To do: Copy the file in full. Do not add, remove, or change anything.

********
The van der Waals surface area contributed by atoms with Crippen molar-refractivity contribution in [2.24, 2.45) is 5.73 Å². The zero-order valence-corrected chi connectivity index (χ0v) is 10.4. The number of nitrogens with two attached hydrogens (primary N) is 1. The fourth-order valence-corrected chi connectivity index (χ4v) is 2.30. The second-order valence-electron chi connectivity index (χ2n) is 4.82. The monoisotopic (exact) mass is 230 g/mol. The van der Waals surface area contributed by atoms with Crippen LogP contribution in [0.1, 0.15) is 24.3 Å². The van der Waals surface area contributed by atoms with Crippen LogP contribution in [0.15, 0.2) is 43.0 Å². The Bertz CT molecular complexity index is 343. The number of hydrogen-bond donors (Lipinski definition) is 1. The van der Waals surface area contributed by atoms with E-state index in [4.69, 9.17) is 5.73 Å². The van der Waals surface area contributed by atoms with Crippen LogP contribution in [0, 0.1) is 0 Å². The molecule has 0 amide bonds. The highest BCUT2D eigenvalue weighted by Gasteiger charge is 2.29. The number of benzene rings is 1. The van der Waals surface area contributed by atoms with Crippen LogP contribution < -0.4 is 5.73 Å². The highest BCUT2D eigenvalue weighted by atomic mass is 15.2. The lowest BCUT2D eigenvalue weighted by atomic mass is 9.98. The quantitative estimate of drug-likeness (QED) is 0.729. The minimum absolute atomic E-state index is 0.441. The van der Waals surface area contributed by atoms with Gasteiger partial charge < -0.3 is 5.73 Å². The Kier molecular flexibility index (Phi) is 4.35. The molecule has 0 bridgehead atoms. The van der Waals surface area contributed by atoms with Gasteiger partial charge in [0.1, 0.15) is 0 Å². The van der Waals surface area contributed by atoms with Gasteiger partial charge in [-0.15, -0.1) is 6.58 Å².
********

The van der Waals surface area contributed by atoms with Crippen molar-refractivity contribution in [2.24, 2.45) is 5.73 Å². The zero-order valence-corrected chi connectivity index (χ0v) is 10.4. The number of nitrogens with two attached hydrogens (primary N) is 1. The fourth-order valence-corrected chi connectivity index (χ4v) is 2.30. The second-order valence-electron chi connectivity index (χ2n) is 4.82. The monoisotopic (exact) mass is 230 g/mol. The van der Waals surface area contributed by atoms with Crippen LogP contribution in [0.1, 0.15) is 24.3 Å². The van der Waals surface area contributed by atoms with Crippen LogP contribution in [0.15, 0.2) is 43.0 Å². The Bertz CT molecular complexity index is 343. The number of hydrogen-bond donors (Lipinski definition) is 1. The van der Waals surface area contributed by atoms with E-state index in [4.69, 9.17) is 5.73 Å². The van der Waals surface area contributed by atoms with Crippen LogP contribution in [0, 0.1) is 0 Å². The molecule has 0 amide bonds. The highest BCUT2D eigenvalue weighted by Gasteiger charge is 2.29. The number of benzene rings is 1. The van der Waals surface area contributed by atoms with Crippen LogP contribution < -0.4 is 5.73 Å². The highest BCUT2D eigenvalue weighted by atomic mass is 15.2. The lowest BCUT2D eigenvalue weighted by atomic mass is 9.98. The quantitative estimate of drug-likeness (QED) is 0.729. The minimum absolute atomic E-state index is 0.441. The van der Waals surface area contributed by atoms with Gasteiger partial charge < -0.3 is 5.73 Å². The Kier molecular flexibility index (Phi) is 4.35. The molecule has 0 bridgehead atoms. The van der Waals surface area contributed by atoms with Gasteiger partial charge in [0.1, 0.15) is 0 Å². The van der Waals surface area contributed by atoms with Gasteiger partial charge in [-0.15, -0.1) is 6.58 Å².